The thrust of the Bill providing for the Virtual Financial Assets Act (the VFAA) proposed by Government is to "regulate the field of initial virtual financial asset offerings and virtual financial assets (VFAs) and to make provision for matters ancillary or incidental thereto or connected therewith."

In this regard, the VFAA provides that a VFA can be "any form of digital medium recordation that is used as a digital medium of exchange, unit of account, or store of value and that is not (a) electronic money; (b) a financial instrument; or (c) a virtual token."

The key question that arises is therefore whether a DLT asset falls within the definition of a virtual financial asset, as contemplated by the VFAA. In this connection, article 47 provides that the Malta Financial Services Authority, as the competent authority in terms of the VFAA, "shall introduce a test applicable to issuers, VFA agents and licence holders for the purpose of determining whether a DLT asset qualifies as electronic money, a financial instrument, virtual financial asset or virtual token." The test referred to in article 47 is known as the 'financial instrument test' and is of central importance in order to determine which piece of legislation is relevant to that particular DLT asset.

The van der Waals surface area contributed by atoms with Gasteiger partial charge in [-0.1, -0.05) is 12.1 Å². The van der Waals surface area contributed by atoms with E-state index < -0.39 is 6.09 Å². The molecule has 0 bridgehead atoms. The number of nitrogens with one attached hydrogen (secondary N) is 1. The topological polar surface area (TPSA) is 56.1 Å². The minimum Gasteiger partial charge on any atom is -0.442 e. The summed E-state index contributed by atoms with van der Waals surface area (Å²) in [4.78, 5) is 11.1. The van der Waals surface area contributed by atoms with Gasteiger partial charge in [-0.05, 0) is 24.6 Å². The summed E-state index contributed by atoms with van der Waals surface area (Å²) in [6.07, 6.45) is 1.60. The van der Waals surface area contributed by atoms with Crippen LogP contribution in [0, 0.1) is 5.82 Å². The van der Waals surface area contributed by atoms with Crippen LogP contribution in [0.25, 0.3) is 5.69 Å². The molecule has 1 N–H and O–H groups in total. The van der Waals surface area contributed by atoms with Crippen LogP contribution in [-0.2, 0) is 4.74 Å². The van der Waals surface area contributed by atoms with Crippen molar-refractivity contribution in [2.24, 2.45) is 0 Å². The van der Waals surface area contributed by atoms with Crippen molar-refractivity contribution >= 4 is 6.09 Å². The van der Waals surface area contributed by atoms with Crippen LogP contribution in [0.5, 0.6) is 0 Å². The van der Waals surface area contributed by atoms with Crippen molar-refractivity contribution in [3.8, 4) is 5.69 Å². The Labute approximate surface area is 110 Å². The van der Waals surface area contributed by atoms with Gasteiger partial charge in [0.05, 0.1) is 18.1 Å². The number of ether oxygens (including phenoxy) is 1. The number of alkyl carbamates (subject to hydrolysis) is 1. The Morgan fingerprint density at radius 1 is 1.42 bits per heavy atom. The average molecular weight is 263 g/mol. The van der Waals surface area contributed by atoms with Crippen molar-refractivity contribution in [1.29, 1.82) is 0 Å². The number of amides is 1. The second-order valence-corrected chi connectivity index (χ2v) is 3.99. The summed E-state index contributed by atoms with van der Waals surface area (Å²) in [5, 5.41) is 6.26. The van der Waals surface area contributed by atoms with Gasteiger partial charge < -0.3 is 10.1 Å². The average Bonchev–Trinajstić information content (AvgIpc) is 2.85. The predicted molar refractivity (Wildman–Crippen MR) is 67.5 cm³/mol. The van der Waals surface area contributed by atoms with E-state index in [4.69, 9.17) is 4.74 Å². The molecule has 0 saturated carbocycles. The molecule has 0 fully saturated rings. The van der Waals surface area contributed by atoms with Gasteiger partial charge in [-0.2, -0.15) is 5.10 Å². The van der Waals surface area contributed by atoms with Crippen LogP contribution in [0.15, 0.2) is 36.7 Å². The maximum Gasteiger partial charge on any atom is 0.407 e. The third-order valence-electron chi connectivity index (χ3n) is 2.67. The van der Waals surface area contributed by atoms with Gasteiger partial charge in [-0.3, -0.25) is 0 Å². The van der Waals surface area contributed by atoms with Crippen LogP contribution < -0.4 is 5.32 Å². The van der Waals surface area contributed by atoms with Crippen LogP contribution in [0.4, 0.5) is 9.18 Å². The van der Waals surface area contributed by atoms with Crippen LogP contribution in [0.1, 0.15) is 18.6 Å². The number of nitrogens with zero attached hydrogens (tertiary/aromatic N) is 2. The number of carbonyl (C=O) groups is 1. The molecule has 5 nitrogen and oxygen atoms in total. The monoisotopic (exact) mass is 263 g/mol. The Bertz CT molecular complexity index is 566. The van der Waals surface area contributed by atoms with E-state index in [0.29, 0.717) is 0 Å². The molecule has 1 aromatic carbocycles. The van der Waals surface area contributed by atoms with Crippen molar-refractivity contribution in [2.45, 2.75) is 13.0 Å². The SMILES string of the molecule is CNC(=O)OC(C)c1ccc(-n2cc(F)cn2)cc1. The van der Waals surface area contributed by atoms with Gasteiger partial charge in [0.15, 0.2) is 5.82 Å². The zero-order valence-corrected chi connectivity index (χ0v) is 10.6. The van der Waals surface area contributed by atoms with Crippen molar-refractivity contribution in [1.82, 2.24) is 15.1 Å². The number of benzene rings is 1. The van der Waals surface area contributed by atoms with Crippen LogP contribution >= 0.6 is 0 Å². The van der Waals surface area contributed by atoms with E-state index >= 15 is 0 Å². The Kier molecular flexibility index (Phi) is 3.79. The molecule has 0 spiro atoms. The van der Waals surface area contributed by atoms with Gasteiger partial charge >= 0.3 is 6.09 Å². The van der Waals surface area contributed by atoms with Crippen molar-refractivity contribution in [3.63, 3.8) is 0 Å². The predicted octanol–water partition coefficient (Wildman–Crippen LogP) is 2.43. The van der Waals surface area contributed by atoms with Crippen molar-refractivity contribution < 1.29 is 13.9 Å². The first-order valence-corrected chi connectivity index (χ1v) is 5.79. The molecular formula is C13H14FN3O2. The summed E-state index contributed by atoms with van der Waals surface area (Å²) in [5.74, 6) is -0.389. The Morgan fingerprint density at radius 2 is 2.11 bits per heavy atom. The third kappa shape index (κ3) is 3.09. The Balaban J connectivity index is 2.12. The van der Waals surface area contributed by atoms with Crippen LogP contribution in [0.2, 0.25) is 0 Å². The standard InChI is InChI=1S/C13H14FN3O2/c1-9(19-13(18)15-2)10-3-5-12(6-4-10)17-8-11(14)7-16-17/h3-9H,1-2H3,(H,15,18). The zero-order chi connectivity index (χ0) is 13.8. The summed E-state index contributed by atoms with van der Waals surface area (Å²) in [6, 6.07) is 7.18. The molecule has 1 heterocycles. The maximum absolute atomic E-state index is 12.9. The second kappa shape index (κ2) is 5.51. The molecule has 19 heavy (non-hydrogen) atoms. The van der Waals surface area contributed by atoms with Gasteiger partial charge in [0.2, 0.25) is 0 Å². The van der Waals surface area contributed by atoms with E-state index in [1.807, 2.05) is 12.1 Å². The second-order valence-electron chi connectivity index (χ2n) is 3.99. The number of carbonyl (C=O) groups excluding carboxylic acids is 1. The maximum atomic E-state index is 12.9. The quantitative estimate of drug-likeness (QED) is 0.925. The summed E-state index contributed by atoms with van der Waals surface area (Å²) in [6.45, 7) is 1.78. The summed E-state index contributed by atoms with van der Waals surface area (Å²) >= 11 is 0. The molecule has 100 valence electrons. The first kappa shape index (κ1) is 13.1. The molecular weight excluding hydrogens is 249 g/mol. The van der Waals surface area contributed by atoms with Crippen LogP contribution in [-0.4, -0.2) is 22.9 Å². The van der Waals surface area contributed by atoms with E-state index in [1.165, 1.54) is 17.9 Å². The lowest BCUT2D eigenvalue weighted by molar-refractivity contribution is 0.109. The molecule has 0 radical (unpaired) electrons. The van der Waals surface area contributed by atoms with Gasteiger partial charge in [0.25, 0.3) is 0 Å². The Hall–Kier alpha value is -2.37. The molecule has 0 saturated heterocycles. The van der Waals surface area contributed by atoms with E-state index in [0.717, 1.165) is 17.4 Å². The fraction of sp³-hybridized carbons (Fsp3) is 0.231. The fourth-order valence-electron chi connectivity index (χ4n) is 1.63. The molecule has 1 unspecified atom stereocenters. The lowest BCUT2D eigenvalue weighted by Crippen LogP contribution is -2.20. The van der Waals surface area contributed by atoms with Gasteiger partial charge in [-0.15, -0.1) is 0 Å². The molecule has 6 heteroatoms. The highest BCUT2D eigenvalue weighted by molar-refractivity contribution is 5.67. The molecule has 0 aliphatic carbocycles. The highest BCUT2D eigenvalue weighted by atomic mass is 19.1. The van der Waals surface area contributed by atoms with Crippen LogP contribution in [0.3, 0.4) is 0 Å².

The financial instrument test represents a two-layered set of mandatory tests set out under the VFAA which determine the regulatory regime to which a DLT asset is subject. The first layer of the test focuses on virtual tokens under the VFAA, and will be referred to herein as the virtual token test; while the second layer of tests focus on the various financial instruments under MiFID, and will be referred to herein as the MiFID tests.

As mentioned, the first layer of the financial instrument test is the virtual tokens test. If, after being subjected to this test, it is determined that a DLT asset qualifies as a virtual token under the VFAA, then it will be out of scope of regulation, since, as stated, virtual tokens fall outside the definition of VFAs under the VFAA. If, on the other hand, a DLT asset does not qualify as a virtual token in terms of the virtual token test, then the asset will be subject to the second layer of tests, being the MiFID tests, in order to determine the appropriate regulatory regime applicable to that particular asset.

In terms of the MiFID tests, a DLT asset will be deemed to be a financial instrument, falling within the scope of MIFID if it qualifies as (a) a transferable security, (b) a money market instrument, (c) a unit is collective investment scheme, (d) a financial derivative, or (e) an emissions allowance under MiFID. If, on the other hand, the DLT asset does not fall within the scope of MiFID since it does not qualify as any one of the above, and is not electronic money, then that asset will qualify as a virtual financial asset, subject to light-touch, principles-based regulation in terms of the VFAA.

It is important to remember that for the sake of transparency the outcomes of the financial instrument test must be confirmed through an external, independent review.

The content of this article is intended to provide a general guide to the subject matter. Specialist advice should be sought about your specific circumstances.